Amanda, David, Rodna & Ruth Gentle Modern School of Dog Training
Free Webinar: Keeping your dog fit, healthy & happy
Leading Vet and Physiotherapist Dr Naomi Boyd, together with Rehabilitation Therapist Allana Langdon of SASH (Small Animal Specialist Hospital, Sydney - partner of theDog Lovers Show) will share practical tips and tricks on how to keep your dog fit and healthy. The SASH team will demonstrate
exercises and activities to improve canine mobility, strength, and overall physical health (Naomi and Allana suggest bringing your dog to the webinar and following along with them as they demonstrate exercises),
discuss how to set your puppy up for a long life of good movement, and
how to detect the early warning signs of discomfort or a brewing injury.
There will be a Q&A session at the end.
Date: 9th February 2022
Time: 7PM to 8PM AEDT
Where: Via Zoom –Register
What emotions would you expect your dog to be capable of exhibiting?
joy, fear, anger, disgust, love, guilt, pride, shame?
"Researchers have now come to believe that the mind of a dog is roughly equivalent to that of a human who is two to two-and-a-half years old. This conclusion holds for most mental abilities as well as emotions. Thus, we can look to the human research to see what we might expect of our dogs. Just like a two-year-old child, our dogs clearly have emotions, but many fewer kinds of emotions than found in adult humans."
So, YES to dog's ability to feel joy, fear, anger, disgust, love.
But NO to guilt, pride, shame - these emotions are too complex for a dog
In many ways, discussions about emotion - human or canine - have pitfalls. Understanding the experience of another being (and offering care and support in return) is subjective and always filtered through our own experience. David is a supporter ofMarikja De Jongand her work with horses. Marikja's work is based on the position that science (and our knowledge) can offer us maps to understanding/interpreting living beings but not absolutes. In some senses, it can be helpful as a reference point to think of a dog's mind as equivalent to a 2 and a 1/2-year-old human's. However, it's vital to acknowledge that individuals of any species are complex, intricate, and nuanced creatures. Humility and open-mindedness can benefit all our relationships.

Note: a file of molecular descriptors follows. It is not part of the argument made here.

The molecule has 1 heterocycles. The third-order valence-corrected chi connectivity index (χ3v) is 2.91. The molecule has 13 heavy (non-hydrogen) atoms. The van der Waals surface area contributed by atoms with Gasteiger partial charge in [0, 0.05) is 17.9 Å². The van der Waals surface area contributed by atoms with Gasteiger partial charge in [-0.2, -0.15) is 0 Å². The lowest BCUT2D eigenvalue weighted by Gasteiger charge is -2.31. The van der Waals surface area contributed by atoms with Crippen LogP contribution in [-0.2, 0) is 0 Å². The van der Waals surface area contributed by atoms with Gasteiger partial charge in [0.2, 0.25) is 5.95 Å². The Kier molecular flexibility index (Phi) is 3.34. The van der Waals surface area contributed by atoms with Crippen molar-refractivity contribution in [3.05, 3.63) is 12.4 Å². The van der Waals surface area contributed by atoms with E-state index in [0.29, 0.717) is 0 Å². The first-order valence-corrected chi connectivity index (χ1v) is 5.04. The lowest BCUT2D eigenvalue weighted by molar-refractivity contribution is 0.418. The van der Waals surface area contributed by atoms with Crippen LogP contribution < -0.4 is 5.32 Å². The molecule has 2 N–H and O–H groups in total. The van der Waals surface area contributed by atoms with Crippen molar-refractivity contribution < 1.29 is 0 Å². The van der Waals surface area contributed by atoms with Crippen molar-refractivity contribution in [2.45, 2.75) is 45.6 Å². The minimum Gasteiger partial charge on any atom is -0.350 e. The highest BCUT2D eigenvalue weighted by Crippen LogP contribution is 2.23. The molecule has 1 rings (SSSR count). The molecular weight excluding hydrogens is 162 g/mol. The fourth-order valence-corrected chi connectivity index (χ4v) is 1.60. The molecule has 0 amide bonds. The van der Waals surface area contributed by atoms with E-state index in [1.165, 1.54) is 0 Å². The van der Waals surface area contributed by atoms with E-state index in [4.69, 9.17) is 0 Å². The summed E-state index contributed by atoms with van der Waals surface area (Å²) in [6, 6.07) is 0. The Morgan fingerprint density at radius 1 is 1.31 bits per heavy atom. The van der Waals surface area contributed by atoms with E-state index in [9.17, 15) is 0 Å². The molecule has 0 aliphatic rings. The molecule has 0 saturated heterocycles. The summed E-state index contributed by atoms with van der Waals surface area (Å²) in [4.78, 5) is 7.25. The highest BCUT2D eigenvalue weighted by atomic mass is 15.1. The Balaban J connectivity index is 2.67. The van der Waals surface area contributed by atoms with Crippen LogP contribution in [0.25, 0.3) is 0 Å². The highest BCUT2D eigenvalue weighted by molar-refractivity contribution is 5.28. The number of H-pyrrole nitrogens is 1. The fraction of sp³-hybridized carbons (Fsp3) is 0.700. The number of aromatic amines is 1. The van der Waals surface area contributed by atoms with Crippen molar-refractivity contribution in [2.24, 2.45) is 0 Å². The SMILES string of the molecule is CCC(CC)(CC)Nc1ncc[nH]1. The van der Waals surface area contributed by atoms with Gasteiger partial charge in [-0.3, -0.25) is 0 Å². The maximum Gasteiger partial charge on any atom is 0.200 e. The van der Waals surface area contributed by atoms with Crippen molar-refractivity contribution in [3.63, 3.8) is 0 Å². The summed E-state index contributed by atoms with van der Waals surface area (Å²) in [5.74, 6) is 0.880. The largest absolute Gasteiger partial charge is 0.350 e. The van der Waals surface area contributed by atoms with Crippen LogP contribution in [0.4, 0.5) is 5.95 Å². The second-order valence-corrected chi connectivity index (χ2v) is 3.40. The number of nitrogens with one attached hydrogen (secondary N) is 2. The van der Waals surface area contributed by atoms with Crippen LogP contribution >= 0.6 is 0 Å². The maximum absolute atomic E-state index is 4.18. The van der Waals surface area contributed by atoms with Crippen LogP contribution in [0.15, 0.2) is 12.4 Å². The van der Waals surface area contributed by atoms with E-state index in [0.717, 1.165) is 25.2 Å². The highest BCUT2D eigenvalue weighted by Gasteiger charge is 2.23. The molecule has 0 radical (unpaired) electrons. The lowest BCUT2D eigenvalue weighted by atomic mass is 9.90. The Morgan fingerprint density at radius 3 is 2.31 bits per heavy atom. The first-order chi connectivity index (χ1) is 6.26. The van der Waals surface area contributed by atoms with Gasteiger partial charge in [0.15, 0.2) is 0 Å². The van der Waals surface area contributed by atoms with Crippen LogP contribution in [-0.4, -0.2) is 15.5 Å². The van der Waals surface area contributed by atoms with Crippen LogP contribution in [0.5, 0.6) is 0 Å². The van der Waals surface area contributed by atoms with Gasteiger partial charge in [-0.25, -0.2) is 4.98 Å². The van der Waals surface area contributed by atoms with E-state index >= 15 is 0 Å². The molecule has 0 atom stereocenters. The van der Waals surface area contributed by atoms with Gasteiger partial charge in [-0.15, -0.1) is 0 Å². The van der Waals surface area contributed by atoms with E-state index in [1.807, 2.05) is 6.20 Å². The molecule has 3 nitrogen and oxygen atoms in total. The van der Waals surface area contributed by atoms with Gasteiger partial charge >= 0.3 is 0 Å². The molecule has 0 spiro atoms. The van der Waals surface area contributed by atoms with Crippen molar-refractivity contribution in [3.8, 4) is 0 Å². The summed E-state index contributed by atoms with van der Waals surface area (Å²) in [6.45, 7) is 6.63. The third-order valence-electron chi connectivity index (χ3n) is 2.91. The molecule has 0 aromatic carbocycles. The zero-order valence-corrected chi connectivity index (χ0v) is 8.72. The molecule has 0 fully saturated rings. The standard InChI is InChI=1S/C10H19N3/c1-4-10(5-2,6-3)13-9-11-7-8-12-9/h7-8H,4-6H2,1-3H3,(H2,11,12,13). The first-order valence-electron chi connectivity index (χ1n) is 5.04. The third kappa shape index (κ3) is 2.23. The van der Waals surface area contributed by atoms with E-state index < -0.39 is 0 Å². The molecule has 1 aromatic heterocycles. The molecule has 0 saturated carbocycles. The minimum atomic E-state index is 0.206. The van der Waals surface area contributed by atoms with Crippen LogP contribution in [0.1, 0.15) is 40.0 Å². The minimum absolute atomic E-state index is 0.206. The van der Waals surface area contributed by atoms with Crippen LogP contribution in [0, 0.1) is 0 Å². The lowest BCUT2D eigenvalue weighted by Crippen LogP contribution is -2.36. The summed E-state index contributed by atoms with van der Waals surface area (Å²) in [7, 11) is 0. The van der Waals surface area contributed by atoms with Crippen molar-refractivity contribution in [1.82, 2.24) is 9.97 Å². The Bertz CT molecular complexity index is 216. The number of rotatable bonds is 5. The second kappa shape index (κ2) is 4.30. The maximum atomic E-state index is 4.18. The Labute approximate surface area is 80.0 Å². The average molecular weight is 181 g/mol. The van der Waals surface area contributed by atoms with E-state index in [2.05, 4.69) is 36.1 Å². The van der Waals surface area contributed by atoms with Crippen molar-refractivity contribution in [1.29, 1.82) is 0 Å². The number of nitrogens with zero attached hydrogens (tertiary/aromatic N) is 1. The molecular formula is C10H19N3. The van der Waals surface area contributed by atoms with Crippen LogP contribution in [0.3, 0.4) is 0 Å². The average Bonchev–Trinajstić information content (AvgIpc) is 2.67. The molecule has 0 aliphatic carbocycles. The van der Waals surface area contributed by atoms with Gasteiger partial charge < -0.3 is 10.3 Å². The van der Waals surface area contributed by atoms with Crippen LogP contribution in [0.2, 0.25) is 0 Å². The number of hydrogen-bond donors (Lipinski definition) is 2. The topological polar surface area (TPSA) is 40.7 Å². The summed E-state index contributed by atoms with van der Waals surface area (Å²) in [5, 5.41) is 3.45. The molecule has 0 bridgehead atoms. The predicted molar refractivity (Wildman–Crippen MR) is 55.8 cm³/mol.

Canine Body Language
It can’t be overstated how valuable it is to become familiar with canine body language: interpret your dog’s emotional state and have insight into the intentions/emotions of other dogs around your dog. (We have excellent guides on theGM website.) Sarah Whiteheadhas three free webinars
3 Myths in Dog-to-Dog Communication
Signals of Pre-emptive Aggression
The Forbidden Topics of Play, Sex and Conflict
and Sarah offers afree quiz on dog body language-why don't you give the quiz a go?- it will only take a few minutes and you can test your knowledge. [You do have to provide your details to access your quiz results, however, if you don't tick the box beside the frustratingly difficult to read blue text on black background, I don't think you'll receive ongoing contact from Sarah Whitehead's business.]
A Bit of Fun
Protect My Paws, pet insurance broker, analysedIMDbdata to identify the breeds that appear in the most films and TV shows of the past century: The Most Filmed Dog Breedsby G. John Cole. Have a guess at the top three before you check out the results. Here are my clues:
1. Rin Tin Tin
2. Winston Churchill
3. Oh La La
Ever wondered . . .
Dogs Can Distinguish Speech from Gibberish — and Tell Spanish from Hungarian by Annie Melchor in Scientific American
Neuroscientists "Cuaya and Hernández-Pérez work in a research group at Eötvös Lórand University in Hungary that studies the evolution of speech perception in mammals, including dogs, with tools such as functional magnetic resonance imaging (fMRI), which monitors changes in brain blood flow. More blood flowing to a specific region of the brain means more activation—allowing researchers to glimpse changes in brain activity in response to certain stimuli." . . . "Altogether the study shows that the brains of dogs can detect a difference between speech and speechlike sounds and can even tell apart different human languages."